The intense work by companies and brands to deliver stellar digital experiences (DXes) has been exciting to witness. This isn’t just incremental change for most organizations; it’s transformational. (Think: Outside In, a new book by two Forrester colleagues.)
But these things don’t just happen. It’s not magic. It takes significant planning and commitment across silos: Execs establish a mandate. Digital strategists and marketing pros set direction. User experience and design pros translate the vision. The same goes for marketers and content strategists.
Application developers, meanwhile, must choose and implement the right tools and technology to support DX initiatives. It isn’t easy figuring out what to prioritize (hello, internal politics), where to source solutions (suite vs. best-of-breed?), and how to roll out new capabilities to eager users.
In my research focus area, web content management (WCM), solution vendors have tried to fill the gaps and deliver DX features by building on their own platform or partnering with third-party providers.
Where are organizations investing to support digital customer experiences? Forrester asked 170 WCM leaders earlier this year and their answers, charted below, provide a snapshot of their current status and foreshadow near-term DX investments.
Mobile delivery, video streaming, email tools, and content targeting are high on the list of capabilities or near-term focus to serve digital experience requirements, according to respondents.
You have heard the word disruption; you know what that is. And you have heard the word digital. You know what that is, too. But put them together – digital disruption – and they add up to much more than the mere sum of their parts. Digital disruption, when properly understood, should terrify you.
Three sources of digital power – the prevalence of free tools and services that enable disruptors to rapidly build products and services, the rise of digital platforms that are easily exploited by aspiring competitors from all directions, and the burgeoning class of digital consumers ready to accept new services – have combined to unleash a disruptive force that will completely alter every business on the planet. Digital disruption isn’t disruption squared. It’s the disruption of disruption itself.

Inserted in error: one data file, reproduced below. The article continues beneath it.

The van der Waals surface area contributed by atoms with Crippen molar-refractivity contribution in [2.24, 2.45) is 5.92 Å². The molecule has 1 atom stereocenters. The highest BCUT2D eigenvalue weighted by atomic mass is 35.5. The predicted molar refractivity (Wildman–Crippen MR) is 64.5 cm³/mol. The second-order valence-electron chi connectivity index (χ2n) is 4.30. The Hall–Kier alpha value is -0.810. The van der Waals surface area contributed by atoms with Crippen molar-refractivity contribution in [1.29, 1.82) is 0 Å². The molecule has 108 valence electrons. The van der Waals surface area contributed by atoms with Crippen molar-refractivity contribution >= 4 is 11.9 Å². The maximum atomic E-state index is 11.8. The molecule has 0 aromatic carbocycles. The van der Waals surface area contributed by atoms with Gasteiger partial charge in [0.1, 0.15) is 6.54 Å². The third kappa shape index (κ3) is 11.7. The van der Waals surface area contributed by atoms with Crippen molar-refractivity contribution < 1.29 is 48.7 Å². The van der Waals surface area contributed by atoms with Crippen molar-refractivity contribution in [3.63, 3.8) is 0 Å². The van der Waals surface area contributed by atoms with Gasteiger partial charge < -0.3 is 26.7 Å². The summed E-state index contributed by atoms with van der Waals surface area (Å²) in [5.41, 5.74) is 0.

Most people I meet think they get digital disruption. And a survey of global executives we conducted shows that 89% of executives believe that digital will disrupt their industry. But they don’t realize just how big a deal disruption will be when it finally hits them.
I have been writing and speaking about digital disruption for years – full time for more than a year now – and it still manages to surprise me. In the month of October, I’ll keynote several Forrester Forums and there confess that digital disruption is even more powerful than I thought it was when I wrote the original Disruptor’s Handbook in 2011. What have I learned?
It’s amazing how quickly the world of digital experiences is changing technology, and vice-versa. I’ve covered web content management (WCM) since I joined Forrester in 2006, and that particular market has changed quite in a bit, due in large part to the disruptions caused by digital experiences. These days, many more stakeholders participate in the WCM decision-making process, traditional technology decision-makers can no longer afford to make technology decisions in a silo, and key WCM players are refining and expanding their strategies. I’ll tackle this in more depth with Ron Rogowski next month at our Forum in Orlando but, if you’re a digital experience (DX) decision-maker, you should keep in mind:
· Don’t hold your breath for a true DX suite. Though some of the vendors are promising integrated suites that contain content management, commerce, analytics, optimization, etc., none has best-of-breed offerings in all of these areas. And even if one were available, haven’t you already made too many investments to do yet another rip-and-replace? Some of the vendor strategies remind me of the great promises of the all-encompassing enterprise content management suite (remember how that turned out)?
Digital disruption is forcing business leaders in every industry to rethink their strategy. Music, media, and publishing have been turned upside down. Now, non-digital products and services — from airlines to automobiles — must consider new competitors, new economics, and new customer relationships. For example, game-changing, disruptive mobile experiences and apps on platforms like Amazon.com, Apple, eBay, and Google give those firms control of consumer mobile devices and platforms, allowing them to both "tax" sales and hijack payments as well as threatening to further strangle already-squeezed margins for eBusiness professionals.